What is Banking Identity Theft?

According to a recent study in 2007, nearly 150 million consumers in the United States avoid online banking because of the immense fear of identity theft.  The study showed that the bank industry could possibly improve revenue by as much $8.3 billion per year if institutions were able to establish consumer confidence in online transactions.  Surveys in the study also showed that well over 88 million online banking consumers in the U.S. would either change banks or tremendously reduce usage if the individual institution they used was compromised by a security breach. 

Due to consumer fear and demand, several banking institutions are working diligently to strengthen their online security.  Some have implemented multilayered, proactive strategies that rely on in-house expertise and proven market solutions.  This combination of continuous education, risk management, and web technology teaches banking consumers how to identify signs of identity theft as well as the steps that should be taken to protect their assets. 

One of the most popular attempts at banking identity theft came at the expense of Chase Bank, a rather prominent financial institution.  The scam worked via email, warning recipients that foreign internet sources attempted to access their bank account.  The fraudulent email then instructed the recipient to rectify the problem by clicking on a link that redirects them to a phony portal masquerading as the Chase Bank website.  The thieves attempt identity theft by trying to convince a consumer to enter their personal information onto the website.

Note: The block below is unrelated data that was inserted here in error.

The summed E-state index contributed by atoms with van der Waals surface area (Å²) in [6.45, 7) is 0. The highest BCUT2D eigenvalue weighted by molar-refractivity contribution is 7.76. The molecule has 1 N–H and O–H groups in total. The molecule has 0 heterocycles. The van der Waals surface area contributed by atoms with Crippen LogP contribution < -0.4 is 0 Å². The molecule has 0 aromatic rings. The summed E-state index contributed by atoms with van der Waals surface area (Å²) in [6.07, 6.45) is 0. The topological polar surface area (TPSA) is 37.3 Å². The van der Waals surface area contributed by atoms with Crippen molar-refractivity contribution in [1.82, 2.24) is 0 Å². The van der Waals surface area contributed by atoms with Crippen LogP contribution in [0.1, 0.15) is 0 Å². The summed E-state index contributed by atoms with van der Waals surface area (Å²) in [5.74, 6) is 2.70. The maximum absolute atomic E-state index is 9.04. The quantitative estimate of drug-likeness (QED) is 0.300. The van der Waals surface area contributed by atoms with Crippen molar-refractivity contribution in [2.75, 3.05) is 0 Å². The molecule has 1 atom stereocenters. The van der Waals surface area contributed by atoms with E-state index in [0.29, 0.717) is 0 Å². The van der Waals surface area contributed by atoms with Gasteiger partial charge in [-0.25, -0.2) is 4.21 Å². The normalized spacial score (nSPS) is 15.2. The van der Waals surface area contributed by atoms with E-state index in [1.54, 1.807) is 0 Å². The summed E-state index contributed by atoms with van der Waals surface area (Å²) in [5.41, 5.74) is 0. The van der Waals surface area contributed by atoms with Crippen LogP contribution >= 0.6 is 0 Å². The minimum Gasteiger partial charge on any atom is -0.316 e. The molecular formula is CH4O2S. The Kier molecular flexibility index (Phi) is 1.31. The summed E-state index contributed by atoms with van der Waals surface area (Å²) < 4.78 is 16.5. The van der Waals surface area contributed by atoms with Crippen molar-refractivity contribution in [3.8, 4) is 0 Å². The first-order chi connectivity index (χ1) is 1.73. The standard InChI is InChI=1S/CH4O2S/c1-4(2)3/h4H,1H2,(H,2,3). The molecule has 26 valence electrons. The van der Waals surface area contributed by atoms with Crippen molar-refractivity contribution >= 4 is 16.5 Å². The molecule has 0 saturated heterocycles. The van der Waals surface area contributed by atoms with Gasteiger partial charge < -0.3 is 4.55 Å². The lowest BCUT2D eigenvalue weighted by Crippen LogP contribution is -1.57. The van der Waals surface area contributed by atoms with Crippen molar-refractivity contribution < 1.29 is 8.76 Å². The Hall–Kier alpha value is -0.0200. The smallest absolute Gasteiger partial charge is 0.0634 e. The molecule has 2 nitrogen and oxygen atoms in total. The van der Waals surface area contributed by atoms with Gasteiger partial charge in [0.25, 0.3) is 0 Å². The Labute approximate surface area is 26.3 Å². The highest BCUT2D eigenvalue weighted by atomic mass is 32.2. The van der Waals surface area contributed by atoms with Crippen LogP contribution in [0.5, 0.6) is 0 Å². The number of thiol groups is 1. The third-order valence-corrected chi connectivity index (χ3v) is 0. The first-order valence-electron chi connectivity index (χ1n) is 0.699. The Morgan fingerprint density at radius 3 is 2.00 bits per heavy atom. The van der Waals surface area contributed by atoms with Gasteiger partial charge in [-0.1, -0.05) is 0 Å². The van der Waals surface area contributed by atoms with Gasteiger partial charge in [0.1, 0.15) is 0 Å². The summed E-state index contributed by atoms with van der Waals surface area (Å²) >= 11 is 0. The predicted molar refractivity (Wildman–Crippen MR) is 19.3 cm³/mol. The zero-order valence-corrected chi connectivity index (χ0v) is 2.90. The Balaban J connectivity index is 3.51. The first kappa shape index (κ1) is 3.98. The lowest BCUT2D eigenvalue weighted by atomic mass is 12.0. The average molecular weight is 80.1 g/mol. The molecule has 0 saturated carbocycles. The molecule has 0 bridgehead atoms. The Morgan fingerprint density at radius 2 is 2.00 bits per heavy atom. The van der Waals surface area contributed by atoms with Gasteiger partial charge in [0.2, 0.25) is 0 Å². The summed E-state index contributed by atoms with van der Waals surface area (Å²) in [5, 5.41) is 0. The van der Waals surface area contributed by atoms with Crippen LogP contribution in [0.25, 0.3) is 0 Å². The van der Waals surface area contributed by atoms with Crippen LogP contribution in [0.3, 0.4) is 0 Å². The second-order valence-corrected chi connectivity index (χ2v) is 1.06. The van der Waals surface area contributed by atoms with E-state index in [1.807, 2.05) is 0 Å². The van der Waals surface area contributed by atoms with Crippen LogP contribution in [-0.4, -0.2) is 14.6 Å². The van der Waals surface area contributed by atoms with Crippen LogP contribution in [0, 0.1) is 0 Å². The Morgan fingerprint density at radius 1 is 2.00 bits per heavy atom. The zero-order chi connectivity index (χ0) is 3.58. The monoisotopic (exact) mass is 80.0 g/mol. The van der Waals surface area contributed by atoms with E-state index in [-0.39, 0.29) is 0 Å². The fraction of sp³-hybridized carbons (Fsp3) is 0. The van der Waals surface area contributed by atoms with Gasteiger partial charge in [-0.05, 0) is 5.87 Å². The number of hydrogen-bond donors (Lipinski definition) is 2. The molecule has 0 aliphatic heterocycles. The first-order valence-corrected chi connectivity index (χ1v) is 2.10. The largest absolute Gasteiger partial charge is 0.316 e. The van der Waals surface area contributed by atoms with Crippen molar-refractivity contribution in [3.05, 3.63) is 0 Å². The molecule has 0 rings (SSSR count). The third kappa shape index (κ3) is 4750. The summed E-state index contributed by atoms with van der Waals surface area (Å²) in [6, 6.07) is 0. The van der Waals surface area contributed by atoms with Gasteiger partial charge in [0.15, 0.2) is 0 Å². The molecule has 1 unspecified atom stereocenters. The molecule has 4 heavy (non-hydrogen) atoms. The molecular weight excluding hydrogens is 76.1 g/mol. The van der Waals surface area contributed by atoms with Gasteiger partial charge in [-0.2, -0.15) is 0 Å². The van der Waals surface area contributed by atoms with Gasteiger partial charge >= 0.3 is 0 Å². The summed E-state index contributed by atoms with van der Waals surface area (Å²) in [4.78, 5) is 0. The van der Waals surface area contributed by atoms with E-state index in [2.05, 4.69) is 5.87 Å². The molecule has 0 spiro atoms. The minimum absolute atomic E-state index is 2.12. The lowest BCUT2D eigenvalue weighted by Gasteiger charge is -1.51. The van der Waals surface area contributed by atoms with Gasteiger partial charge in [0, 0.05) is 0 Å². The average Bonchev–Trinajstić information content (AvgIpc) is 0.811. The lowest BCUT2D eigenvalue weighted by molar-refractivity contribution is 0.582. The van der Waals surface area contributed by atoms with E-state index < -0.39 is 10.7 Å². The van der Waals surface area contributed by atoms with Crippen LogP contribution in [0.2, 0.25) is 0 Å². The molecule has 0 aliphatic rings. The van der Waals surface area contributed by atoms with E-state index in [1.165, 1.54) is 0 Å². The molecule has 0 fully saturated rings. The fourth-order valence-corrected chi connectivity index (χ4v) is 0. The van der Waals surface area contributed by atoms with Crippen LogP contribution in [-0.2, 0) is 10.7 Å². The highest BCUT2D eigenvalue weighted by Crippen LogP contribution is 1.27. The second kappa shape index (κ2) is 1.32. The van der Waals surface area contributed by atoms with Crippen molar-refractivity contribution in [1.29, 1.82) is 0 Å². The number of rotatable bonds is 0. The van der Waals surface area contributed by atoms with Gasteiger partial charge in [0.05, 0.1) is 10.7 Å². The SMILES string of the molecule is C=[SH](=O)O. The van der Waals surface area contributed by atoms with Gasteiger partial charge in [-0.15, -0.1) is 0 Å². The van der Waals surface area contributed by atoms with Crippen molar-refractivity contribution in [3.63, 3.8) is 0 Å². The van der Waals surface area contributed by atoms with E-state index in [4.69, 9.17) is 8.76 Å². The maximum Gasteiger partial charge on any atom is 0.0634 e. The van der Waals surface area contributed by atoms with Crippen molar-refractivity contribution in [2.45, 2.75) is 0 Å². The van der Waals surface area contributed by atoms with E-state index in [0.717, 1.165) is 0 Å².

Protect yourself From Banking Identity Theft

While identity theft can prove to be a financial disaster, there are a few things that can be done to protect your banking information:

           Sign the back of your debit card as soon as it arrives.

           Keep track of all receipts from debit purchases and withdrawals from an ATM machine; these recipients should never be disposed in a public trash container.

           Keep a close eye on your debit card during a transaction.  Also be sure to get the card back immediately following a swipe.

           Never keep ATM PIN numbers or passwords in your wallet, purse or personal organizer.  Your best bet would be to memorize the number.

           Immediately report any checks or ATM debit cards that have been lost or stolen.  You should also review any new checks to ensure that none were thieved during transit. 

           Frequently monitor your accounts for any unauthorized use.  This ability is one perk that comes along with online banking as it makes the process very simple.

         Always pay close attention to the cycles of your bank account statements.  If you are not receiving statements regularly, take the appropriate action and contact the customer
             service station of your institution.

         Keep an eye on your physical mail.  Thieves are quite bold these days and will stoop to any level to make you the next victim of identity theft.

         Guard your Social Security number.  This number should never be listed on your personal or business checks unless it is absolutely necessary.  In most cases, other types of               identifiers are sufficient.

If you suspect that your bank account has already been compromised, the best advice would be to immediately contact the local authorities and your institution to inform them of the ordeal. 

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